Solitary Confined: The Case for a Frontier Tort
A prisoner living in long-term solitary confinement in the United States typically spends twenty-three hours alone each day in a six-foot by nine-foot cell. Everything in the cell is gray concrete and there are no windows. A solid metal door encloses the prisoner, and meals are delivered through a small slot. The cell is under constant video surveillance and most communication with staff is conducted via an intercom system. The prisoner usually has no social contact with other prisoners and very few restricted visits from friends and family, conducted through a thick glass pane or by video. For years at a time, the only physical contact a prisoner living in solitary confinement is likely to have is that of “being touched through a security door by a correctional officer while being placed in restraints or having restraints removed.”
Solitary confinement has a long history in the United States, dating back to its use by the Quakers in the 19th century. The Quakers believed that solitary confinement would create an opportunity for repentance and rehabilitation through solitary reflection. As this paper will illustrate, however, solitary confinement not only results in detrimental psychological effects for prisoners as well as guards, it also has little bearing on rehabilitation, as recidivism rates are actually higher for prisoners in solitary confinement.
Solitary confinement is used in prisons as a disciplinary measure and sometimes justified as a means of keeping certain vulnerable prisoners safe from violence. Even though solitary confinement for short periods of time has debilitating psychological effects, the probability and severity of damage is much greater for individuals in long-term isolation. This paper addresses the long-term housing of inmates in solitary confinement, with particular focus on super maximum security prisons, facilities comprised entirely of solitary cells, designed for near absolute, long-term isolation.
The growing trend of mass incarceration and prison overcrowding was instigated in part by a “tough-on-crime” political rhetoric, popularized during the Nixon presidency. As the prison system became strained to accommodate the burgeoning population of inmates, the number of super-maximum (“supermax”) security prisons in the United States rose from zero in 1983 to fifty-seven in 1997. In 2000, Human Rights Watch estimated that 20,000 prisoners in the United States were housed in supermax facilities.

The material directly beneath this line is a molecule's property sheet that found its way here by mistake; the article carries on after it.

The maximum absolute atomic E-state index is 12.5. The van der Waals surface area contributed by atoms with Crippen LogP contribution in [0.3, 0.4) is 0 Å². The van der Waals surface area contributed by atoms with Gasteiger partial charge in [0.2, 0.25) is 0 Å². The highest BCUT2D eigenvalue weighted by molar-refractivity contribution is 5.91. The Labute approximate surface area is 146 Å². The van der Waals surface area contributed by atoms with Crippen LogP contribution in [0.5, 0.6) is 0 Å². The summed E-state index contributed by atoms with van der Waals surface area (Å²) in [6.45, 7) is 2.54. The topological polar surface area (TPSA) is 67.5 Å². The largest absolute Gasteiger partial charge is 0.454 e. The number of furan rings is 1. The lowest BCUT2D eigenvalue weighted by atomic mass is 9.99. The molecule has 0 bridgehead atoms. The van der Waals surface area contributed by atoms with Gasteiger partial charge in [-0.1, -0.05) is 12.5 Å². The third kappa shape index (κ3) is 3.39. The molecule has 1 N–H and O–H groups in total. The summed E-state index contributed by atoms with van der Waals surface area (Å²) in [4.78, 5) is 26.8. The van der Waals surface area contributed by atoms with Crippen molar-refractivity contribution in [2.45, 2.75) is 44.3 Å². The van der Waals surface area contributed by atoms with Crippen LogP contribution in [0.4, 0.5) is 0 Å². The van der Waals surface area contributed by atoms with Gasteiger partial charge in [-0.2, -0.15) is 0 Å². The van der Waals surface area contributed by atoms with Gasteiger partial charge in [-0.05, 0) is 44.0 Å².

The tough-on-crime rhetoric casts prisoners as exceptionally violent, arguing that placement in supermax prisons and long-term isolation units is necessary to keep prison staff, other prisoners, and the general population safe. This stereotyping of prisoners is often racialized, and the media’s depictions usually further dehumanize prisoners, contributing to the alienation of this population from the public.
Importantly, the criteria for placement in supermax prisons and long-term isolation remain unclear, often resulting in overrepresentation of the prison system’s most vulnerable populations, like minors and those with mental illnesses.
Additionally, various societal actors, such as the Federal Bureau of Prisons, prison unions, and private companies, exert pressure to maintain the use of long-term solitary confinement. The lack of clear goals, evaluation, and data concerning the effectiveness of long-term solitary confinement further exacerbates this issue by allowing the practice to proliferate unchecked by institutional oversight.
This paper explores the societal and economic context of the use of indefinite solitary confinement, details the psychological cruelty of long-term isolation, and examines possible policy and doctrinal reforms.
You can download the white paper here. We will post videos of the related student presentation and the remarks by Margaret Winter soon.